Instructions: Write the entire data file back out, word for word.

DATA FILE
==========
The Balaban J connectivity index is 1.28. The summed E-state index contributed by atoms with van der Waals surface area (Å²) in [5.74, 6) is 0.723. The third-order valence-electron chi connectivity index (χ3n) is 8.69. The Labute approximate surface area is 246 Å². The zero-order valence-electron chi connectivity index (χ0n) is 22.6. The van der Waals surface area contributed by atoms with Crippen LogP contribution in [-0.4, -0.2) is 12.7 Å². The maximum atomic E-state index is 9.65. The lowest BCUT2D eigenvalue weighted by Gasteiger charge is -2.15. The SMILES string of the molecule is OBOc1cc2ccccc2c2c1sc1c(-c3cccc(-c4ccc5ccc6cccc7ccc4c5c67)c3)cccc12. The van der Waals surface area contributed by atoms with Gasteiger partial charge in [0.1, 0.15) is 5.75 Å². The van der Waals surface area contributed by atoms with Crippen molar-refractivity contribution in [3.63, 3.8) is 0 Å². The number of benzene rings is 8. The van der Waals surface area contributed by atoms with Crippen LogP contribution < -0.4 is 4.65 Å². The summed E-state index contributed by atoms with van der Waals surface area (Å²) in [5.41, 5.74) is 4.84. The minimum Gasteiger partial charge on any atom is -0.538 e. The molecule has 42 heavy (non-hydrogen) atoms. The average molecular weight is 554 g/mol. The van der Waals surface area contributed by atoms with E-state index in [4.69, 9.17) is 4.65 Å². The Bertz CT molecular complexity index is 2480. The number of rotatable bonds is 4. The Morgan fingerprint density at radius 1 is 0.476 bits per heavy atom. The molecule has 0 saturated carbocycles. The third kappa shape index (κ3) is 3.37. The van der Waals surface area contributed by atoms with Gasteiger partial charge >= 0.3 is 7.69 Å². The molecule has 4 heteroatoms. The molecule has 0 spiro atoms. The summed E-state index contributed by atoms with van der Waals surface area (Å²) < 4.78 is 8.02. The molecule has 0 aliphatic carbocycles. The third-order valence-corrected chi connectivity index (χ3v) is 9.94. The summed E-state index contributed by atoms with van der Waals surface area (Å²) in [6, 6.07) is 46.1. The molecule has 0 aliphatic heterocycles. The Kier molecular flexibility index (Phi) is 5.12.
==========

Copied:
The Balaban J connectivity index is 1.28. The summed E-state index contributed by atoms with van der Waals surface area (Å²) in [5.74, 6) is 0.723. The third-order valence-electron chi connectivity index (χ3n) is 8.69. The Labute approximate surface area is 246 Å². The zero-order valence-electron chi connectivity index (χ0n) is 22.6. The van der Waals surface area contributed by atoms with Crippen LogP contribution in [-0.4, -0.2) is 12.7 Å². The maximum atomic E-state index is 9.65. The lowest BCUT2D eigenvalue weighted by Gasteiger charge is -2.15. The SMILES string of the molecule is OBOc1cc2ccccc2c2c1sc1c(-c3cccc(-c4ccc5ccc6cccc7ccc4c5c67)c3)cccc12. The van der Waals surface area contributed by atoms with Gasteiger partial charge in [0.1, 0.15) is 5.75 Å². The van der Waals surface area contributed by atoms with Crippen molar-refractivity contribution in [3.63, 3.8) is 0 Å². The number of benzene rings is 8. The van der Waals surface area contributed by atoms with Crippen LogP contribution < -0.4 is 4.65 Å². The summed E-state index contributed by atoms with van der Waals surface area (Å²) in [5.41, 5.74) is 4.84. The minimum Gasteiger partial charge on any atom is -0.538 e. The molecule has 42 heavy (non-hydrogen) atoms. The average molecular weight is 554 g/mol. The van der Waals surface area contributed by atoms with E-state index in [4.69, 9.17) is 4.65 Å². The Bertz CT molecular complexity index is 2480. The number of rotatable bonds is 4. The Morgan fingerprint density at radius 1 is 0.476 bits per heavy atom. The molecule has 0 saturated carbocycles. The third kappa shape index (κ3) is 3.37. The van der Waals surface area contributed by atoms with Gasteiger partial charge >= 0.3 is 7.69 Å². The molecule has 4 heteroatoms. The molecule has 0 spiro atoms. The summed E-state index contributed by atoms with van der Waals surface area (Å²) < 4.78 is 8.02. The molecule has 0 aliphatic carbocycles. The third-order valence-corrected chi connectivity index (χ3v) is 9.94. The summed E-state index contributed by atoms with van der Waals surface area (Å²) in [6, 6.07) is 46.1. The molecule has 0 aliphatic heterocycles. The Kier molecular flexibility index (Phi) is 5.12.